*A note on the paperwork for the Chinese visa- you have to be very careful here. They are extremely particular and will send you away if anything is wrong (like not typing out the application in all capital letters!). The Yelp page for the China Consulate was super helpful as I planned and prepared. Our experience getting our Vietnam visa was easier and more straightforward than China.

long lines outside the Consulate of China
Figure out your phone situation
It is possible to use your cell phone in China, but it's complicated. Most phones are network locked to a specific carrier (Verizon, AT&T, etc) and won't work in China. It's an option to unlock your phone, but it won't always work. Likewise, you can purchase a cheap unlocked "burner" phone to use abroad, but that may not work in China. I opted to get a month long international plan on my phone and plan to mainly use wifi. After you figure out your phone, you still have to deal with the "great firewall of China" aka the blocking of many sites we use daily- Facebook, Twitter, Gmail. To get past this you can download a VPN (Virtual Private Network). There are a lot of VPN apps out there and this site outlines the best ones.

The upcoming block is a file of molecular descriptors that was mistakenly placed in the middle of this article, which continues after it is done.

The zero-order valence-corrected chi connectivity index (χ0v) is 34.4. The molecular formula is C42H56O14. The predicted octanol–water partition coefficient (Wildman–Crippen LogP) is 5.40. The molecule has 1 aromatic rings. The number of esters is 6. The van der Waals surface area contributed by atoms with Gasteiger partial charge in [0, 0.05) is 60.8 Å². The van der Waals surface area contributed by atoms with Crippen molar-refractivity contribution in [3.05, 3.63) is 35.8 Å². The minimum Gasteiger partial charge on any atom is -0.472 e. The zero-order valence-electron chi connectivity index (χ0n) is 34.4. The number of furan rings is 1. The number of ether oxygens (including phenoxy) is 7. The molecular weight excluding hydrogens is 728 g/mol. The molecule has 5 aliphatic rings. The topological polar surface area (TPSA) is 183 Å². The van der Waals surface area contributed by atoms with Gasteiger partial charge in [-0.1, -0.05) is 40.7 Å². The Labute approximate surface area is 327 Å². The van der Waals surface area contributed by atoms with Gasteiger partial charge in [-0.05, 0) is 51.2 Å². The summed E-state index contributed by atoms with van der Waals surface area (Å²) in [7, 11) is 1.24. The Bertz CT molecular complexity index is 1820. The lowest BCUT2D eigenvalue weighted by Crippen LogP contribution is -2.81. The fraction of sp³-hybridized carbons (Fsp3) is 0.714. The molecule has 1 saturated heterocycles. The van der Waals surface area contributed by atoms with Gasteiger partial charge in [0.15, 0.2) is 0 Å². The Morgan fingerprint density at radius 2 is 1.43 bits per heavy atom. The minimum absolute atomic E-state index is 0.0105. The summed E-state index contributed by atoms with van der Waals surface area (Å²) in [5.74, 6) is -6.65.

Bring local currency with you
Plan to arrive in your destination with local currency already on you. Changing money ahead of time is likely to be cheaper (some banks even have no fee) and it will definitely be less expensive than doing it at the airport. Taxis in China don't take credit card, so you'll need cash on hand to get to your hotel or destination. 

I hope these tips help anyone planning a trip to Asia! When I return I'll do a follow up post of the top things I learned while traveling in Asia for the first time. Be sure to follow along on Instagram!

*photo via